10 Top Tourist Attractions in Russia

by Alexander Maxim

Russia, the world’s biggest country, is home to a wide variety of exciting vacation options, from hiking up glacier-covered mountains to exploring the world’s oldest lake. The country’s major urban centers also have a wealth of historical landmarks and cultural events. Whether you spend your time in Russia touring the Kremlin in Moscow or the Mongolian steppes, you’ll have an unforgettable travel experience either way. The following list of Russia’s most popular tourist destinations is intended to serve as a starting point for the creation of a fantastic vacation plan.

10. Trans-Siberian Railway

Transsiberian Railway crossing through Mongolia

A steam locomotive crossing through Mongolia via the Transsiberian Railway. Image source: Yannik Photography/Shutterstock.com

The classic Trans-Siberian Railway connects Moscow with Vladivostok, a city close to Russia’s borders with China and North Korea, and is part of the world’s longest railway system. The railway, also known as the Path of the Tsars, was started in 1891 by Tsar Alexander III and finished by his son, Tsar Nicholas II, in 1916. The majority of tourists use the train to sleep between destinations. There are first-class, second-class, and third-class beds available, and some of them even have their own private toilets and showers.

9. Mount Elbrus

Sunrise view of mount Elbrus

A breathtaking view of Mount Elbrus during sunrise. Image source: Vitaliy Kaplin/Shutterstock.com

Elbrus, the highest peak in Russia, can be found in the southern Caucasus Mountains. Elbrus, the tallest peak in Europe and Asia at 5,642 meters (18,510 ft), is a popular destination for mountaineers of all skill levels. Although the mountain was once a volcano, it hasn’t been active in centuries, so it’s now classified as dormant. Ascents to the peak are facilitated by a cable car system that can transport riders as high as 3,800 meters (12,500 ft).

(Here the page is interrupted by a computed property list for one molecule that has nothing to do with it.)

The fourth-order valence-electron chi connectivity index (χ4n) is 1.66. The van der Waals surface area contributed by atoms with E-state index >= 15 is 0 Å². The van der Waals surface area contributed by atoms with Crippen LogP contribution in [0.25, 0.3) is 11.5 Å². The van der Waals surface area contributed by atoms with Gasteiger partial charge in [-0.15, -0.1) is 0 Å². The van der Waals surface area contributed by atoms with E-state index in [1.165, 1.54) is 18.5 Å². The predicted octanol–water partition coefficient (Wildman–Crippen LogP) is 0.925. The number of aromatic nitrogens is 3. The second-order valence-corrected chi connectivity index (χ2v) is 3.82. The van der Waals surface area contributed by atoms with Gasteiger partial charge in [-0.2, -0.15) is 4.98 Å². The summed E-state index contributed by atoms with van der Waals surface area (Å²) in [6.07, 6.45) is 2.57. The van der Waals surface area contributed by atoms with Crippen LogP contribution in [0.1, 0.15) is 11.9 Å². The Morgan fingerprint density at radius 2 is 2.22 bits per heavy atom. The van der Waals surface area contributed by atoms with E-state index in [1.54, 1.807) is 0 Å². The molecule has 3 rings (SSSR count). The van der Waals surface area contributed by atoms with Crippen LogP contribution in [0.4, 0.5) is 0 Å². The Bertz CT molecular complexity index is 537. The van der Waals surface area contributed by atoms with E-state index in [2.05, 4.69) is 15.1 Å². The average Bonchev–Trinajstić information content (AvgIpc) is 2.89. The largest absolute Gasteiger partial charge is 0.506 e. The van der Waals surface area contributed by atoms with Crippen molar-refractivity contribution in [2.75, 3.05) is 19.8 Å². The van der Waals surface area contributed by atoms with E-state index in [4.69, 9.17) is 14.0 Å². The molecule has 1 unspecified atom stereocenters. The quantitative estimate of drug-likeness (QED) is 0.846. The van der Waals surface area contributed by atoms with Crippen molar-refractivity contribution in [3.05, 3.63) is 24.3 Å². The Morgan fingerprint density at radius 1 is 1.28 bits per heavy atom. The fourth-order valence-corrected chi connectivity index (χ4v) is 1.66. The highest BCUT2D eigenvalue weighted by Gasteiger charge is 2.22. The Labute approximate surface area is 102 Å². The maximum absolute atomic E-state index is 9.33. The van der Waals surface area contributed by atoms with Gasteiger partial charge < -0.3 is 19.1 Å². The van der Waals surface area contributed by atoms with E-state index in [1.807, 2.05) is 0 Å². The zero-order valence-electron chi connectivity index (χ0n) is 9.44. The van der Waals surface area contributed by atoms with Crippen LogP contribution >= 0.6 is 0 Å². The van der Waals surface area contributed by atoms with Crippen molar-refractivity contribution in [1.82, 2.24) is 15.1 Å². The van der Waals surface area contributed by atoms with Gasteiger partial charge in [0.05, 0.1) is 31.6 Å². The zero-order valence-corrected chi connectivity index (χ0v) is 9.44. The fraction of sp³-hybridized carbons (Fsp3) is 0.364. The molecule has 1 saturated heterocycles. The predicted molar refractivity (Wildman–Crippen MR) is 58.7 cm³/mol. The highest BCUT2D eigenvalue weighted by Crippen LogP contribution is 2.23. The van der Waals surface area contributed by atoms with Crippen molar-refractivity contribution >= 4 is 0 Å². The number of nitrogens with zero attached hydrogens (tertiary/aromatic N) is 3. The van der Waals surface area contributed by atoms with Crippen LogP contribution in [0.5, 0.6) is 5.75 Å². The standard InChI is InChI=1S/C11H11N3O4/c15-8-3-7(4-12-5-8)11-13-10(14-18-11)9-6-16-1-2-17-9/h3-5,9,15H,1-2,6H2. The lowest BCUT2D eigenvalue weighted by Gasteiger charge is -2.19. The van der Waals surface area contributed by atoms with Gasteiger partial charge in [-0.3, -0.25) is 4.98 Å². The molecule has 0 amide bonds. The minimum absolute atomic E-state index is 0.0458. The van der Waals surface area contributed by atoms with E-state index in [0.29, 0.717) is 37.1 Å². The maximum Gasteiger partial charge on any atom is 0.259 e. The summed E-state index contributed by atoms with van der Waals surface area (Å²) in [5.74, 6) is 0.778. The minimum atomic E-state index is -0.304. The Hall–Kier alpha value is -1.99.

8. Valley of Geysers

Kamchatka's Valley of Geysers mountains and fumaroles

The mountains and fumaroles of Kamchatka’s Valley of Geysers. Image source: AlexUm5/Shutterstock.com

The Valley of Geysers is the world’s second-largest geyser field, and it can be found on the Kamchatka Peninsula in the Russian Far East. In 1941, local scientist Tatyana Ustinova discovered the Valley of Geysers. Since then, it has been a focal point of scientific and tourist attention in Kamchatka.

7. Kizhi Island

Wooden Churches and Bell Tower on Kizhi Island

The historic site of wooden churches and bell tower on Kizhi Island, Republic of Karelia, Russia. Image source: Alvov/Shutterstock.com

Kizhi Island is a small island off the coast of Karelia, a region of northwest Russia that shares borders with Finland and the White Sea. The Karelian people have been in the area since the 13th century, and during that time they have been split between Eastern and Western influences. The 22-domed Church of the Transfiguration of Our Savior, which stands 120 feet tall, is one of the most recognizable structures in the museum’s collection. Dozens of barns, chapels, windmills, and wooden houses also draw visitors. Craft exhibitions and folk music groups are used to illustrate the rural way of life.

6. St Sophia Cathedral, Novgorod

St. Sophia Cathedral at Kremlin Detinets in Veliky Novgorod

The St. Sophia Cathedral at the Kremlin Detinets in Veliky Novgorod, Russia. Image source: Dm_Cherry/Shutterstock.com